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C++11 introduces a new set of string literal prefixes (and even allows user-defined suffixes). On top of this, you can directly use Unicode escape sequences to code a certain symbol without having to worry about encoding.

const char16_t* s16 = u"\u00DA";
const char32_t* s32 = U"\u00DA";

But can I use the unicode escape sequences in wchar_t string literals as well? It would seem to be a defect if this wasn't possible.

const wchar_t* sw = L"\u00DA";

The integer value of sw[0] would of course depend on what wchar_t is on a particular platform, but to all other effects, this should be portable, no?

2
  • I believe the value of sw[0] depends on what wchar_t is on a particular platform only to the extent of what the size of wchar_t is. I.e. \u00DA should always result in some Unicode encoding (UTF-8, UTF-16, UTF-32) of U+00DA, even when that's not the platform's normal encoding for that type.
    – bames53
    Oct 17 '11 at 17:37
  • 1
    Actually the above is incorrect. The implementation is supposed to treat universal character names as it would the literal character. So if the implementation translates characters in a string literal to the execution character set then it should do so with UCNs as well. You're only guaranteed the UTF encoding if the UCN is inside a unicode literal (e.g., u8"\u00DA").
    – bames53
    Oct 19 '11 at 15:18
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It would work, but it may not have the desired semantics. \u00DA will expand into as many target characters as necessary for UTF8/16/32 encoding, depending on the size of wchar_t, but bear in mind that wide strings do not have any documented, guaranteed encoding semantics -- they're simply "the system's encoding", with no attempt made to say what that is, or require the user to know what that is.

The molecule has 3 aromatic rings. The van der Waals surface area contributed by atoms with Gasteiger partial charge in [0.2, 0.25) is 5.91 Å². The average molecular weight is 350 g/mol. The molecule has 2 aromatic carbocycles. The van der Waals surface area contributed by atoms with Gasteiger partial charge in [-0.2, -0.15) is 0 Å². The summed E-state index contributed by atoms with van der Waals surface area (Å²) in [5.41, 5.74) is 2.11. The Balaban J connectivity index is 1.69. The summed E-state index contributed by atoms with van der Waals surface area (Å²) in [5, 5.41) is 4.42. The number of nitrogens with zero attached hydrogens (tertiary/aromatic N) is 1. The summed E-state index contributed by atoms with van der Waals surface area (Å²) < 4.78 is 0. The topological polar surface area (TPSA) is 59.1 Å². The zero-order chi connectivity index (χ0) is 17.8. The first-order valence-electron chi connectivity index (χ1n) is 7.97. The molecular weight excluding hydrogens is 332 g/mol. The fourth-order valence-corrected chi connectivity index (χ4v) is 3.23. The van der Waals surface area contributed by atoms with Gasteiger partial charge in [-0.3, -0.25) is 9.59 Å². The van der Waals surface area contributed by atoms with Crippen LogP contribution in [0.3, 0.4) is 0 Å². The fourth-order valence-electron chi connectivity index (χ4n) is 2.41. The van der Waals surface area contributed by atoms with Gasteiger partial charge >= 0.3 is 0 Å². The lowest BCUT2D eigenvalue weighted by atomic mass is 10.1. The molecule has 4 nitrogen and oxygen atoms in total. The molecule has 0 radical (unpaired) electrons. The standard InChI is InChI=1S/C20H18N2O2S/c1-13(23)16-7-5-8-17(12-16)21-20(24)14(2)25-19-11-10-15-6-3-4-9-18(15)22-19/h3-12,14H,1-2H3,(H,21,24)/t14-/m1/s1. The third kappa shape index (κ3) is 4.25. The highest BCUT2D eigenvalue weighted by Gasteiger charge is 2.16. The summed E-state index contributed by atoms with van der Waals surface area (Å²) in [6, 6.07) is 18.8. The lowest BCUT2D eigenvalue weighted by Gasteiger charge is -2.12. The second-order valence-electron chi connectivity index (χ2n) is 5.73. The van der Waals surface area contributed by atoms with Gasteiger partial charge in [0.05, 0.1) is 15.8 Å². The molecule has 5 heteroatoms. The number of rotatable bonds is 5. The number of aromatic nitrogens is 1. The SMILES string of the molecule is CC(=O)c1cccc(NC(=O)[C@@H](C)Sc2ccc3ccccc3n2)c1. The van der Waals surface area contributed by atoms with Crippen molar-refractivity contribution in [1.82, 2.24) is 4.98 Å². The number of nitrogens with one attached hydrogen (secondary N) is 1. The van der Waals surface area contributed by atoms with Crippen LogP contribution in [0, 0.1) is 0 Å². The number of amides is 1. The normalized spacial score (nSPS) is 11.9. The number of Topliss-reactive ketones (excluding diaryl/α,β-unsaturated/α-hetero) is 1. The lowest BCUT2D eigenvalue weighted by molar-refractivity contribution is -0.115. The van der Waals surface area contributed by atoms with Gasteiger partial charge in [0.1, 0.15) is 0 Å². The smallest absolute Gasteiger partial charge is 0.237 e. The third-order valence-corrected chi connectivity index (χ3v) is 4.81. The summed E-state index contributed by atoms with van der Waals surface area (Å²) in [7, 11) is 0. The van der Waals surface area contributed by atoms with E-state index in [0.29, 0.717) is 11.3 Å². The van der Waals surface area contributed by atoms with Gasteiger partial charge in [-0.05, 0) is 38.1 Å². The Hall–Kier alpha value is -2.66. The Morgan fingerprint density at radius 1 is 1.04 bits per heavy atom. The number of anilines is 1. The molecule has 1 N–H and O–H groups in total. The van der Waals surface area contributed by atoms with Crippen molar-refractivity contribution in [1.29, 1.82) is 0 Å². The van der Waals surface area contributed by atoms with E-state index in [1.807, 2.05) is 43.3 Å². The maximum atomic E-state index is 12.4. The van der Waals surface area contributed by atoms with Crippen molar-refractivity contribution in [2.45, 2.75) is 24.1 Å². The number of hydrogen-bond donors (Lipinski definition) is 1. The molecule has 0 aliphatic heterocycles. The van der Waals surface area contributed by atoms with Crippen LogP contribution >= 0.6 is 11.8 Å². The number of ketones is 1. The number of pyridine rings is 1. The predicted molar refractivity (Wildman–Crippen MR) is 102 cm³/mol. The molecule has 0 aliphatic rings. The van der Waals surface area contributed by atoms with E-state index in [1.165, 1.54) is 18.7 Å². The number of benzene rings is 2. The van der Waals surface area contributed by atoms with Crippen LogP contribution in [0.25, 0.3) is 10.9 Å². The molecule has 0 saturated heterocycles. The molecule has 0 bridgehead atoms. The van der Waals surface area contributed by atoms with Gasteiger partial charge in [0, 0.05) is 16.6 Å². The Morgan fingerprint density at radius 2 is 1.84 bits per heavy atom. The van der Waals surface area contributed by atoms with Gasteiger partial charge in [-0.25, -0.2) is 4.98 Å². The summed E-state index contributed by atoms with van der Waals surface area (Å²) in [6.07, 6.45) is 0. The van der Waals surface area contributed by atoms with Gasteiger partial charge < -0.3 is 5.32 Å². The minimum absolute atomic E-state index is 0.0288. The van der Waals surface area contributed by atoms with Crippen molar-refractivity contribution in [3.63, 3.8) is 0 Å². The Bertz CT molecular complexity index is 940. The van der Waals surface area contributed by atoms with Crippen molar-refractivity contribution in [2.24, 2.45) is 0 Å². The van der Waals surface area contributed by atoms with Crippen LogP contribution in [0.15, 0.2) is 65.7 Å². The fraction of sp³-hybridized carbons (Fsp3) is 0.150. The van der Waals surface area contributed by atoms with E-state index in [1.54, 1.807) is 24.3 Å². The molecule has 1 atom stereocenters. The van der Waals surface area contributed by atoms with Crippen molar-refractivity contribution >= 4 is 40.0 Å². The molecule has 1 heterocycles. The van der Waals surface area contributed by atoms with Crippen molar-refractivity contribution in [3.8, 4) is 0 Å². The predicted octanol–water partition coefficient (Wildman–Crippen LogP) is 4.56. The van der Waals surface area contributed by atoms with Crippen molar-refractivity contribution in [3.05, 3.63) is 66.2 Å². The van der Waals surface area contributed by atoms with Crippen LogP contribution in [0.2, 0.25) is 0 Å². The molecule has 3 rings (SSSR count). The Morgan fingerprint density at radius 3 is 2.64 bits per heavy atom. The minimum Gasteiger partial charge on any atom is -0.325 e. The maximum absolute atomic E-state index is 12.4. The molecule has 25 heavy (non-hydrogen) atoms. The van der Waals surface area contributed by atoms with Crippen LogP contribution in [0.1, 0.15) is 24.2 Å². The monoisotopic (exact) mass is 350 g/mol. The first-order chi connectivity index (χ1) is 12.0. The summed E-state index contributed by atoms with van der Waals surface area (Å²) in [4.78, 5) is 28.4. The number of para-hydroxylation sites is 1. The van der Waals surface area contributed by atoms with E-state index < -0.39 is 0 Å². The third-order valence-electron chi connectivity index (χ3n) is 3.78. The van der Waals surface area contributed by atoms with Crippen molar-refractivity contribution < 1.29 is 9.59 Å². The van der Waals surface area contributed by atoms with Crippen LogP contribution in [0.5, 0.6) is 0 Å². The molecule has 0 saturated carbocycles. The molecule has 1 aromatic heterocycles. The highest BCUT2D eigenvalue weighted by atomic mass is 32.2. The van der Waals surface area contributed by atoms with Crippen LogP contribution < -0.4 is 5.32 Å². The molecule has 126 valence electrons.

So it's best not to mix and match. Use either one, but not both, of the two:

  1. system-specific: char*/"", wchar_t*/L"", \x-literals, mbstowcs/wcstombs

  2. Unicode: char*/u8"", char16_t*/u"", char32_t*/U"", \u/\U literals.

(Here are some related questions of mine on the subject.)

3
  • For the full details as to the background of this question, this libc++ test is failing on Windows at the \x00DA line. I wonder if I could replace this with \u00DA and have it work for all wchar_t's that are large enough (ie 16 or 32-bit)
    – rubenvb
    Oct 3 '11 at 15:15
  • /u is for utf16, /U is for utf32, what is for utf8? (and I don't mean the string prefix, that's u8, I mean the hex prefix inside the string)
    – MarcusJ
    Apr 7 '18 at 11:42
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    You mean \, not /? Those are two different things. Also please note that I never said \u is for UTF-16. The escaped value is always an abstract codepoint (= number); it's just that \U takes a 32-bit number and \u takes a 16-bit number. I'm not really sure what a correct version of your question might be, perhaps something like an 8-bit-constrained codepoint reference, i.e. codepoints in the range [0, 256)? I guess that could exist, but it'd have extremely limited value, since most of those codepoints are readily available via ASCII and don't need escaping.
    – Kerrek SB
    Apr 7 '18 at 14:22

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